In The Time Of The Butterflies By Julia Alvarez

1234 Words5 Pages

The Fight for Political Change The dictator of Nigeria, Trujillo, causes uprisings and discontentment among the people of his country. Many Nigerians detest his strict government policies but are too fearful to protest in a meaningful way. However, four brave sisters, or “The Butterflies”, demonstrate their resilience and individuality in this novel when they strike back at Trujillo and his ways of ruling. The historical fiction novel In the Time of the Butterflies written by Julia Alvarez illustrates how important historical and political shifts in a government affect the lives of the characters in a society or culture. The characters in this society are punished for acts of rebellion because of Trujillo’s ruthless dictatorship. The sisters …show more content…

María Teresa writes, “What a shock, then, when Minerva got handed the law degree but not the license to practice. Here we all thought El Jefe had relented against our family and let Minerva enroll in law school. But really what he was planning all along was to let her study for five full years only to render that degree useless in the end. How cruel!” (138). Minerva’s assertiveness affects her livelihood because she is deceived by Trujillo and now cannot practice her law degree. Trujillo’s unfair government forces Minerva to change her life plans, and she now must endure the punishment of finding a brand new way to make a living. Later, María Teresa again voices her very own thoughts in her diary as she describes her experience of living in a prison cell. She explains that “The fear is the worst part. Every time I hear footsteps coming down the hall, or the clink of the key turning in the lock, I’m tempted to curl up in the corner like a hurt animal, whimpering, wanting to be safe” (227). María Teresa, a productive, strong, and capable member of society was forced into a …show more content…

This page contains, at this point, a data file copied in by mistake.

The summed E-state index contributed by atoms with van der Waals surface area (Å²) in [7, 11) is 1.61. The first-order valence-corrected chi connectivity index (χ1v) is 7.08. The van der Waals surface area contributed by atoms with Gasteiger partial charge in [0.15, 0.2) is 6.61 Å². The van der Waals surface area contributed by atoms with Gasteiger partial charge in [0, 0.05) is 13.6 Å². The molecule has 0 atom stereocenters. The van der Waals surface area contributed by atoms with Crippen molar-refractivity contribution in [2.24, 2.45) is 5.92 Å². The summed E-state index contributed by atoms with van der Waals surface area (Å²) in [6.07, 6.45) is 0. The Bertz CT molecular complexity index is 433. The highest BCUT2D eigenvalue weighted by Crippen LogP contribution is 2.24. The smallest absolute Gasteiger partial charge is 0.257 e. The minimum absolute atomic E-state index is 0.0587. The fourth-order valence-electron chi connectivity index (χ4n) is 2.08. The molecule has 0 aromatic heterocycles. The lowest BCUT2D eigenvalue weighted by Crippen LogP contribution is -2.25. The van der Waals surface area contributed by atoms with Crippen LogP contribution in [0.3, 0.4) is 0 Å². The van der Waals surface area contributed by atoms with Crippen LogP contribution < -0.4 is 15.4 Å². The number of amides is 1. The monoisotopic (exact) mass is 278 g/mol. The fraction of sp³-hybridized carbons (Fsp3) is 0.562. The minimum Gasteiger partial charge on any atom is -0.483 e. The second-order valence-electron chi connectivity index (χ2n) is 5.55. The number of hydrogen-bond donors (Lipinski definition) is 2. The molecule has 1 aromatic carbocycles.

When Patria and her daughter Noris are summoned to the National Palace, Trujillo takes interest in Noris for her beauty. Patria worrisomely states that, “The journalists noted the special attention we were receiving and came forward with their cameras…Next day, we were famous. On the front page of El Caribe, the two photographs were side by side: Noris giving her hand to a smiling jefe (Young Offender Softens El Jefe’s Heart); and me, kneeling, my hands clutched in prayer (Grateful Madre Thanks her Benefactor)” (226). Because a famous and highly influential person took interest in a girl, she and her family became well-known as a result. Even though Patria was not trying to attract attention to she and her daughter, the dictator brought it on them, and they gained fame from the event. Similarly, celebrities in America can bring attention to common people solely by their endorsement or interactions with them. After Minerva was released from prison, her rebellious image gave her new experiences. She describes the experience of “…the sense of being adrift in a crowd of people pressing in on all sides wanting to touch me, greet me, wish me well” (259). Minerva’s political image of rebellion and bravery is admired, which is a main reason why she acquired so much fame from those around her who also desire a

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